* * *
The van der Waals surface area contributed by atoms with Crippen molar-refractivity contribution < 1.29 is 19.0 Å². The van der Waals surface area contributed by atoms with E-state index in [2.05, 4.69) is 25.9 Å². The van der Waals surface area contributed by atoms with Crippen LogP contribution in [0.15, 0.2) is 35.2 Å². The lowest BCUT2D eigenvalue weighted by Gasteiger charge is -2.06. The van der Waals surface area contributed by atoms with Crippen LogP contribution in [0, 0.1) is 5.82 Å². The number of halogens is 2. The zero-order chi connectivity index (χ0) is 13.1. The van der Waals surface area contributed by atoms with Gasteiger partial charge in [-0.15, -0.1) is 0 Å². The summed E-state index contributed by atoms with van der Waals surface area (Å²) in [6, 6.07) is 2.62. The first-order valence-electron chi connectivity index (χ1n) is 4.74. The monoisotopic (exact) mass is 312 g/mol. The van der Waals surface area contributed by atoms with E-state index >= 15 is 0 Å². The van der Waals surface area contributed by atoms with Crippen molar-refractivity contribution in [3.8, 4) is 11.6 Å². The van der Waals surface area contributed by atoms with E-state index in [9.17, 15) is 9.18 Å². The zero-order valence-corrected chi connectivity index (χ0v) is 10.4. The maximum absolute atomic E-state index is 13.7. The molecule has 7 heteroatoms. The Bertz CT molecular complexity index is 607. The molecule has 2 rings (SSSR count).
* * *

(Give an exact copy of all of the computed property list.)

The van der Waals surface area contributed by atoms with Crippen molar-refractivity contribution < 1.29 is 19.0 Å². The van der Waals surface area contributed by atoms with E-state index in [2.05, 4.69) is 25.9 Å². The van der Waals surface area contributed by atoms with Crippen LogP contribution in [0.15, 0.2) is 35.2 Å². The lowest BCUT2D eigenvalue weighted by Gasteiger charge is -2.06. The van der Waals surface area contributed by atoms with Crippen LogP contribution in [0, 0.1) is 5.82 Å². The number of halogens is 2. The zero-order chi connectivity index (χ0) is 13.1. The van der Waals surface area contributed by atoms with Gasteiger partial charge in [-0.15, -0.1) is 0 Å². The summed E-state index contributed by atoms with van der Waals surface area (Å²) in [6, 6.07) is 2.62. The first-order valence-electron chi connectivity index (χ1n) is 4.74. The monoisotopic (exact) mass is 312 g/mol. The van der Waals surface area contributed by atoms with E-state index >= 15 is 0 Å². The van der Waals surface area contributed by atoms with Crippen molar-refractivity contribution in [3.8, 4) is 11.6 Å². The van der Waals surface area contributed by atoms with E-state index in [9.17, 15) is 9.18 Å². The zero-order valence-corrected chi connectivity index (χ0v) is 10.4. The maximum absolute atomic E-state index is 13.7. The molecule has 7 heteroatoms. The Bertz CT molecular complexity index is 607. The molecule has 2 rings (SSSR count).